RI Striper Fishing Turns Spotty, but Hotspots Remain
This is the time of year where you just never know what to expect. Most fishermen have given up on the oceanfront, as there has been almost no one fishing all week. Earlier in the week, my son Ben called me from the oceanfront. He was out fishing and tried all the usual late fall hotspots with no success. He asked if I had any suggestions where he might find some fish. I told him a story about what happened to me about twenty years ago. At the time, late November, the fishing had been pretty much dead for a week and everyone gave up, but I decided to go try anyway. I went on a whim to a location off the beaten path where no one fishes in late fall. And, yes, I found fish — tons of them.
I told him to try that spot. Two hours later he called back reporting he caught a good number of stripers. They were all schoolies, but some were near keeper size. I went down the next day to the same location and on my third cast a keeper grabbed my shrimp fly teaser. I got quite a few more schoolies that evening.
Contrast that experience with the one I had earlier in the week, when I went to the ocean and it just looked dead. There were few fishermen around which is always a bad sign. Except for a gannet here and there diving way out, I saw no evidence of any bait and the water was unusually rough and sandy in spots. I fished that area from Matunuck to Charlestown, a real good stretch of shoreline at this time of year. After four hours of fishing, it looked like I was going to blank and finally I got my first schoolie at 3:30 in the afternoon. Quickly, I landed nine more in one particular spot on Cocahoes and teasers right before dark. These were all very small fish running 12-15 inches. These small ones are yet another sign that things are coming to an end. I’ve decided my strategy is to start hitting the winter spots that have holdover fish. I suspect those places will start producing soon if they haven’t already.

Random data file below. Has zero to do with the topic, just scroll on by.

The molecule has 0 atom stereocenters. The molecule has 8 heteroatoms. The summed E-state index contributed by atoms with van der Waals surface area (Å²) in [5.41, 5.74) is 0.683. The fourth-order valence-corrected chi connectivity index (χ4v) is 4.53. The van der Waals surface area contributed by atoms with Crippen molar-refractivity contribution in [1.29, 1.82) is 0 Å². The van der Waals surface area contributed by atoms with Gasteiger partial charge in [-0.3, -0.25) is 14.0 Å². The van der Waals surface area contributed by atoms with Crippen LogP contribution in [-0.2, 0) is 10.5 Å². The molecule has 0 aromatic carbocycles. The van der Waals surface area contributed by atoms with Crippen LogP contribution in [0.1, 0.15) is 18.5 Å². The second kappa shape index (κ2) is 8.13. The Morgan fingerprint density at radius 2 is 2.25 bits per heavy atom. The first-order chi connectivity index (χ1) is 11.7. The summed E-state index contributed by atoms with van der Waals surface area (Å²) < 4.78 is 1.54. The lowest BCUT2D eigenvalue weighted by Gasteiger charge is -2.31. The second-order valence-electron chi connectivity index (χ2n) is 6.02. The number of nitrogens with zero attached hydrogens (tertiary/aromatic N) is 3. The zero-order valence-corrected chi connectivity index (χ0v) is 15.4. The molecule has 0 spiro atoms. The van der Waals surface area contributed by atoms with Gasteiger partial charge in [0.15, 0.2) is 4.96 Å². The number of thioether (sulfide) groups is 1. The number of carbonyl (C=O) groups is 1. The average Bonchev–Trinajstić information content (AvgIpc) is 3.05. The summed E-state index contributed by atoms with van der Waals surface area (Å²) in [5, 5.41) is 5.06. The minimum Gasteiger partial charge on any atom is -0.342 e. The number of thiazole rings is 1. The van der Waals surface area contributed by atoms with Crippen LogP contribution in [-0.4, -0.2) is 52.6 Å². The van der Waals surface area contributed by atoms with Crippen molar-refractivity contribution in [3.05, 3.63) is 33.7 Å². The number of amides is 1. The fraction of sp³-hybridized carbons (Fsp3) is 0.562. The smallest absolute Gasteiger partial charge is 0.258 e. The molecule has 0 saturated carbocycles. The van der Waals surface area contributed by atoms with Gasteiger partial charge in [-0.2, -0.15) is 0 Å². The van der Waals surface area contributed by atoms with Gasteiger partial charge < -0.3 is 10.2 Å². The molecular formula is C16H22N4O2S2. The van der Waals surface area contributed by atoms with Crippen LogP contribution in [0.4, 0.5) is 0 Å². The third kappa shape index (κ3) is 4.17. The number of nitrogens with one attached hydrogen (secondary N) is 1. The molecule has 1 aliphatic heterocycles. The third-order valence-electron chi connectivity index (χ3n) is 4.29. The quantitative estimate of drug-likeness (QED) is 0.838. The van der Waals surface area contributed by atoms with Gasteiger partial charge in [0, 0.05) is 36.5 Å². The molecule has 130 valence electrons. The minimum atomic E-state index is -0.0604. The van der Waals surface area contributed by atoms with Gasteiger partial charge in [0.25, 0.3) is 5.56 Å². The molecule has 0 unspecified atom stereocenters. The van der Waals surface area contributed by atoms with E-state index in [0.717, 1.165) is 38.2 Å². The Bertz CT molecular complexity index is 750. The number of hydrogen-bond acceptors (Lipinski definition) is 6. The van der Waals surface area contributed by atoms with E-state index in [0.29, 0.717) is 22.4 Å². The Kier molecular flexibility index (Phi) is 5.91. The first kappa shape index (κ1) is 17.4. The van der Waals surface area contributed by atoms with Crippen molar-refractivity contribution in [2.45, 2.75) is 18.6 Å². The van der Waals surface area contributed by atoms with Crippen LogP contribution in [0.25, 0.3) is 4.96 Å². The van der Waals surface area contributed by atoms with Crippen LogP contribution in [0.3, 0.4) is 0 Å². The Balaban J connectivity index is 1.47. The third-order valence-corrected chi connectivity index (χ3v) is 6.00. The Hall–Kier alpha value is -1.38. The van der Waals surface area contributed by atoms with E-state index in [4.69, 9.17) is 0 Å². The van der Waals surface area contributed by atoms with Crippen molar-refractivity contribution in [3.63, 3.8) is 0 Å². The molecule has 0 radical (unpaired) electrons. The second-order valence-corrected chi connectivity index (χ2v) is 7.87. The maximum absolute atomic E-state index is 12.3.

So, you just never know at this time of year. Just when you think the fishing is dying out, a pod of fish comes through, and it can be hot for a day or two. It will continue like this for the next couple of weeks along the oceanfront. You have to just get out and give it a try. My suggestion is to move around a lot and look at different spots. Schoolies will be the fish that are most abundant and they will readily take single-hooked jigs (Cocahoes on jigheads or small bucktails) that will cause little or no damage to the fish. However, don’t be surprised if you hook a keeper or a large bluefish in the mix. It can happen at this time of year.